Justia Real Estate & Property Law Opinion Summaries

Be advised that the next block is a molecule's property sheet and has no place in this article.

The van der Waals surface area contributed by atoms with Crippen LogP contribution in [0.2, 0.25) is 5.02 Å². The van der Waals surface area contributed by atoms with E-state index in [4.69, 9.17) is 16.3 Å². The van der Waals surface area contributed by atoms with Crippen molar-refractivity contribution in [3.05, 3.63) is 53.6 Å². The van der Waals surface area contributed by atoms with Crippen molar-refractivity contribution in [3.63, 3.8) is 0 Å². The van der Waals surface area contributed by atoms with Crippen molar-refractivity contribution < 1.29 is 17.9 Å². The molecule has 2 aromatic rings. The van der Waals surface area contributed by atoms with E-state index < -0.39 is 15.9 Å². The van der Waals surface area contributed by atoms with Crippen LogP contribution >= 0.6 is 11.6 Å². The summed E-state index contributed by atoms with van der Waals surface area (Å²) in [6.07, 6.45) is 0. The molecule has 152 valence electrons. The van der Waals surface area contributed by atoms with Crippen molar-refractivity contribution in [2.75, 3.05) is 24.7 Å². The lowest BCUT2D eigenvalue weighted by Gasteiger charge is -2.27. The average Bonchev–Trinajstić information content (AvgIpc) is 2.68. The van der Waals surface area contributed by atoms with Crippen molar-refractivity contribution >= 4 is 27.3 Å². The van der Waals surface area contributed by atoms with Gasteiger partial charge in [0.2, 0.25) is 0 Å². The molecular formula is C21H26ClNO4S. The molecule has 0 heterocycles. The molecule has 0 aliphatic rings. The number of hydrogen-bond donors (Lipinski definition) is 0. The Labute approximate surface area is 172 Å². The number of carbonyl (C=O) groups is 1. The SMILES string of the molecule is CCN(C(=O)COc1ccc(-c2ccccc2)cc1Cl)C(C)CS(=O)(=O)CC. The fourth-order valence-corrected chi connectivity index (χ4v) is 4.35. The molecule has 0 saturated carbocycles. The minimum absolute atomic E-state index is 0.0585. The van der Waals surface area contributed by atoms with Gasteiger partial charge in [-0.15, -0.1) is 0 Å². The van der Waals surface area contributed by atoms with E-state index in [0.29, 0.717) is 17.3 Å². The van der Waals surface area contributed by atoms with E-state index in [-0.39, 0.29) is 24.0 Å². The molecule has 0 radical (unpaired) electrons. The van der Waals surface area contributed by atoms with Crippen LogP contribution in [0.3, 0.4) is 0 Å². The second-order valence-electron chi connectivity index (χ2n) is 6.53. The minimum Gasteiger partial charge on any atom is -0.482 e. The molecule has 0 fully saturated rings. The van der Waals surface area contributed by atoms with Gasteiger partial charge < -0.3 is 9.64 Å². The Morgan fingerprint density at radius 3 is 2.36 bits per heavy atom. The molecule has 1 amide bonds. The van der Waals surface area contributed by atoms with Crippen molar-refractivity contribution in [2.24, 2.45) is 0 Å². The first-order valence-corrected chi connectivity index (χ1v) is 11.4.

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The Supreme Court affirmed the decision of the circuit court granting an improvement district's (District 84) request for foreclosure and entering judgment against TND Developers, LLC for the total of unpaid improvement district taxes and ordering all TND lands within the district sold with the proceeds applied against the improvement district's judgment, holding that Appellants' claims on appeal failed. On appeal, Appellants argued, inter alia, that District 84's lien for nonpayment of improvement taxes could only attach to individual tracts upon which taxes were actually delinquent and unpaid, and therefore, an in rem judgment could not be attached to certain tracts. The Supreme Court affirmed, holding (1) Ark. Code Ann. 14-94-118 makes clear that all unreleased property within the district is subject to District 84's tax lien; (2) because District 84's complaint plainly described the land it sought to foreclose, as well as the tracts excluded from the action, the circuit court did not err in allowing District 84 to proceed on the basis of a statutorily defective complaint; (3) District 84 did not improperly refuse prepayment of improvement taxes; (4) Appellants' claims for equitable estoppel or equitable subordination failed; and (5) the circuit court's order did not violate Appellants' due process rights. View "Bullock's Kentucky Fried Chicken, Inc. v. City of Bryant, Arkansas" on Justia Law